> > > >   some named arguments in 'start' are not arguments to the specified
> > > > log-likelihood function
> > > > ```
> > > > If I pass the negative log-function (assuming a binomial distribution
> > > > of the data, which I am not sure about)
> > > > ```
> > > > nll = function(p, n, k) {
> > > >   # extract parms
> > > >   a = p[1]
> > > >   h = p[2]
> > > >   # calculate probability of attack
> > > >   pred = a/(1+a*h*n)
> > > >   # calc NLL
> > > >   -sum(dbinom(k, prob = pred, size = n, log = TRUE))
> > > > }
> > > > ```
> > > > then I get the same error:
> > > > ```
> > > > > O = mle2(minuslogl = nll, start = list(a = A, h = B),
> > > > +          data = list(n = 57200000, k = A))
> > > > Error in mle2(minuslogl = nll, start = list(a = A, h = B), data =
> > > > list(n = 57200000,  :
> > > >   some named arguments in 'start' are not arguments to the specified
> > > > log-likelihood function
> > > > ```
> > > > but with the disadvantage of working on an assumed function (nll).
> > > > How can I optimize the function `holling` properly?
> > > > Thank you
> > > >
> > > >
> > > >
> > > >
> > > > --
> > > > Best regards,
> > > > Luigi
> > > >
> > > > ______________________________________________
> > > > [hidden email] mailing list -- To UNSUBSCRIBE and more, see
> > > > https://stat.ethz.ch/mailman/listinfo/r-help
> > > > PLEASE do read the posting guide http://www.R-project.org/posting-guide.html
> > > > and provide commented, minimal, self-contained, reproducible code.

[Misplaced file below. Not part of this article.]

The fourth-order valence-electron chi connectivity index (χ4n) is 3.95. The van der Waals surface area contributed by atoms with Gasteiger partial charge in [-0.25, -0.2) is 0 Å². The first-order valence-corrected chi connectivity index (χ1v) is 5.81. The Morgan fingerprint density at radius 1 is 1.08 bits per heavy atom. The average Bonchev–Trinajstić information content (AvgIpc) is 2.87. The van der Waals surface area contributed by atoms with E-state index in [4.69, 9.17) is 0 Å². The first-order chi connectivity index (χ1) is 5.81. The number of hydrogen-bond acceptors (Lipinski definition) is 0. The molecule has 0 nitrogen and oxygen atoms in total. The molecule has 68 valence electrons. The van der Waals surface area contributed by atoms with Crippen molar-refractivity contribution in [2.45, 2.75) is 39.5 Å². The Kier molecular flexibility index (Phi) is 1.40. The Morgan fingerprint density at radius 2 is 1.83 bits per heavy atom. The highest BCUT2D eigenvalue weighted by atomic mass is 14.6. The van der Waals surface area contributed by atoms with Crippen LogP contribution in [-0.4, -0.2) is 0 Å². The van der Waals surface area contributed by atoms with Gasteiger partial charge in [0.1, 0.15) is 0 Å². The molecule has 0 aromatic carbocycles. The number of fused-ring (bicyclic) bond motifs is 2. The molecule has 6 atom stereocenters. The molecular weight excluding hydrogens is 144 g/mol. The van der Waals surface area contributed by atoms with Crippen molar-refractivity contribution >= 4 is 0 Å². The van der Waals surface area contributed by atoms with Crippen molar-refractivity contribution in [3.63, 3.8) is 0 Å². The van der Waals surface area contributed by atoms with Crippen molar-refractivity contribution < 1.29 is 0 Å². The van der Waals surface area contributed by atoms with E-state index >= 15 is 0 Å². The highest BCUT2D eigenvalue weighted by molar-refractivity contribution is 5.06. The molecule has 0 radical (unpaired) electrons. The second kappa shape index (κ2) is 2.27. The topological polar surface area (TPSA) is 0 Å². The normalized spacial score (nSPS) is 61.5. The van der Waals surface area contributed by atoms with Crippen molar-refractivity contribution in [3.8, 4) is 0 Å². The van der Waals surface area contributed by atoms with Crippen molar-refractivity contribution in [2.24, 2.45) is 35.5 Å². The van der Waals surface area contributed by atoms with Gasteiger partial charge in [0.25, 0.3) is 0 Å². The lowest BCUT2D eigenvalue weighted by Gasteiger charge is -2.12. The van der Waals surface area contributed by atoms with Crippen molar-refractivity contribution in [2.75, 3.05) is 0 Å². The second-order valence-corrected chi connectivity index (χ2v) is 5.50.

> >
> >
> >
> > --
> > Best regards,
> > Luigi



--
Best regards,
Luigi

______________________________________________
[hidden email] mailing list -- To UNSUBSCRIBE and more, see
https://stat.ethz.ch/mailman/listinfo/r-help
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Re: How to use mle2 function?

Peter Dalgaard-2
In reply to this post by Luigi
The basic problem is that holling() is not a (negative) loglikelihood function. nll() _is_ a negative loglikelihood, but it is not clear for what. You appear to be very confused as to what a likelihood even is (what is k? apparently your response variable? Then how can it be a scalar if X is a vector? etc.), so I think you need to read up a bit.

-pd

> On 30 Jun 2020, at 14:22 , Luigi Marongiu <[hidden email]> wrote:
>
> No, I got the same. I reckon the problem is with X: this was I scalar,
> I was providing a vector with the actual values.
> Ho can mle2 optimize without knowing what are the actual data? and
> what values should I give for X?
> Thank you
>
> On Tue, Jun 30, 2020 at 2:06 PM Eric Berger <[hidden email]> wrote:
>>
>> I have no problem with the following code:
>>
>> library(bbmle)
>> holling <- function( a, b, x ) {
>> a*x^2 / (b^2 + x^2)
>> }
>> A=3261
>> B=10
>> X=30
>> foo <- mle2( minuslogl=holling, start=list(a=A,b=B,x=X) )
>>
>> foo
>>
>> # Call:
>> # mle2(minuslogl = holling, start = list(a = A, b = B, x = X))
>>
>> # Coefficients:
>> #            a             b             x
>> # 3.260044e+03  7.315124e+01 -2.332448e-14
>>
>> # Log-likelihood: 0
>>
>>
>> Does this code create a problem for you?
>>
>> On Tue, Jun 30, 2020 at 3:00 PM Luigi Marongiu <[hidden email]> wrote:
>>>
>>> Sorry for the typo, but I have the same error if using b instead of h:
>>> ```
>>>> O = mle2(minuslogl = holling, start = list(a = A, b = B))
>>>> Error in minuslogl(a = 3261, b = 10) :
>>>  argument "x" is missing, with no default
>>> # let's add x
>>> X = c(8,   24,   39,   63,   89,  115,  153,  196,  242,  287,  344,  408,  473,
>>>      546,  619,  705,  794,  891,  999, 1096, 1242, 1363, 1506, 1648, 1753,
>>>      1851, 1987, 2101, 2219, 2328, 2425, 2575, 2646, 2698, 2727, 2771, 2818,
>>>      2853, 2895, 2926, 2964, 2995, 3025, 3053, 3080, 3102, 3119, 3141, 3152,
>>>      3159, 3172, 3182, 3196, 3209, 3220, 3231, 3239, 3246, 3252, 3261)
>>> O = mle2(minuslogl = holling, start = list(a = A, b = B, x = X))
>>> Error in mle2(minuslogl = holling, start = list(a = A, b = B, x = X)) :